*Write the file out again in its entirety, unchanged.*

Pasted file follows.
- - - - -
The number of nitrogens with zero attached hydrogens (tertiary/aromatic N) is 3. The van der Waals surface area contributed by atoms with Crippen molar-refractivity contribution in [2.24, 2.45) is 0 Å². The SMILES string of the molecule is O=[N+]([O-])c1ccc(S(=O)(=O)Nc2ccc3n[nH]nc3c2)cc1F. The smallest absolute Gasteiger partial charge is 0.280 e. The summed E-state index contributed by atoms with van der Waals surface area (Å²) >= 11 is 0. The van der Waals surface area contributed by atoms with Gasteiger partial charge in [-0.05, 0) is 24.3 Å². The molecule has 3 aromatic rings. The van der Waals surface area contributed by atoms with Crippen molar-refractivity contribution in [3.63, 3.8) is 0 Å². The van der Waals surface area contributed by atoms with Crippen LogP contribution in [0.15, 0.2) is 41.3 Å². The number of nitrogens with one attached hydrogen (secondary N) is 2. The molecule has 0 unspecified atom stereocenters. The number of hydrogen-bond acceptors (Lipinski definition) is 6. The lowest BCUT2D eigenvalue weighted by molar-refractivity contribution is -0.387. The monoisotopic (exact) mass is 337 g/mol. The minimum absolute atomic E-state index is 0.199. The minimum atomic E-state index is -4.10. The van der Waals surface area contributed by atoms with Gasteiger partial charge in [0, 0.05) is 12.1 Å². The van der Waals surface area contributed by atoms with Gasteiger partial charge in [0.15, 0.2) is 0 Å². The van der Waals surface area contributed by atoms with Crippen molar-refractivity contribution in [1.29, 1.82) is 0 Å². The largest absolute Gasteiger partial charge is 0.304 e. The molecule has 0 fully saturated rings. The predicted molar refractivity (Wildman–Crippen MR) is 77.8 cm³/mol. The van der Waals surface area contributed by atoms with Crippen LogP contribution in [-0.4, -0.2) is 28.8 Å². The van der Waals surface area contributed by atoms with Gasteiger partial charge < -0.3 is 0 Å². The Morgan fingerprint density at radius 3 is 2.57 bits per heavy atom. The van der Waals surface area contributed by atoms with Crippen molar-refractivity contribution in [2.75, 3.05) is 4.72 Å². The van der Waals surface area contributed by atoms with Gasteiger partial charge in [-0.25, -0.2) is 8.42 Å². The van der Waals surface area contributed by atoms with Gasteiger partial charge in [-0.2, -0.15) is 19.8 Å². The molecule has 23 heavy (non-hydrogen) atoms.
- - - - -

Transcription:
The number of nitrogens with zero attached hydrogens (tertiary/aromatic N) is 3. The van der Waals surface area contributed by atoms with Crippen molar-refractivity contribution in [2.24, 2.45) is 0 Å². The SMILES string of the molecule is O=[N+]([O-])c1ccc(S(=O)(=O)Nc2ccc3n[nH]nc3c2)cc1F. The smallest absolute Gasteiger partial charge is 0.280 e. The summed E-state index contributed by atoms with van der Waals surface area (Å²) >= 11 is 0. The van der Waals surface area contributed by atoms with Gasteiger partial charge in [-0.05, 0) is 24.3 Å². The molecule has 3 aromatic rings. The van der Waals surface area contributed by atoms with Crippen molar-refractivity contribution in [3.63, 3.8) is 0 Å². The van der Waals surface area contributed by atoms with Crippen LogP contribution in [0.15, 0.2) is 41.3 Å². The number of nitrogens with one attached hydrogen (secondary N) is 2. The molecule has 0 unspecified atom stereocenters. The number of hydrogen-bond acceptors (Lipinski definition) is 6. The lowest BCUT2D eigenvalue weighted by molar-refractivity contribution is -0.387. The monoisotopic (exact) mass is 337 g/mol. The minimum absolute atomic E-state index is 0.199. The minimum atomic E-state index is -4.10. The van der Waals surface area contributed by atoms with Gasteiger partial charge in [0, 0.05) is 12.1 Å². The van der Waals surface area contributed by atoms with Gasteiger partial charge in [0.15, 0.2) is 0 Å². The van der Waals surface area contributed by atoms with Crippen molar-refractivity contribution in [1.29, 1.82) is 0 Å². The largest absolute Gasteiger partial charge is 0.304 e. The molecule has 0 fully saturated rings. The predicted molar refractivity (Wildman–Crippen MR) is 77.8 cm³/mol. The van der Waals surface area contributed by atoms with Crippen LogP contribution in [-0.4, -0.2) is 28.8 Å². The van der Waals surface area contributed by atoms with Gasteiger partial charge < -0.3 is 0 Å². The Morgan fingerprint density at radius 3 is 2.57 bits per heavy atom. The van der Waals surface area contributed by atoms with Crippen molar-refractivity contribution in [2.75, 3.05) is 4.72 Å². The van der Waals surface area contributed by atoms with Gasteiger partial charge in [-0.25, -0.2) is 8.42 Å². The van der Waals surface area contributed by atoms with Gasteiger partial charge in [-0.2, -0.15) is 19.8 Å². The molecule has 23 heavy (non-hydrogen) atoms.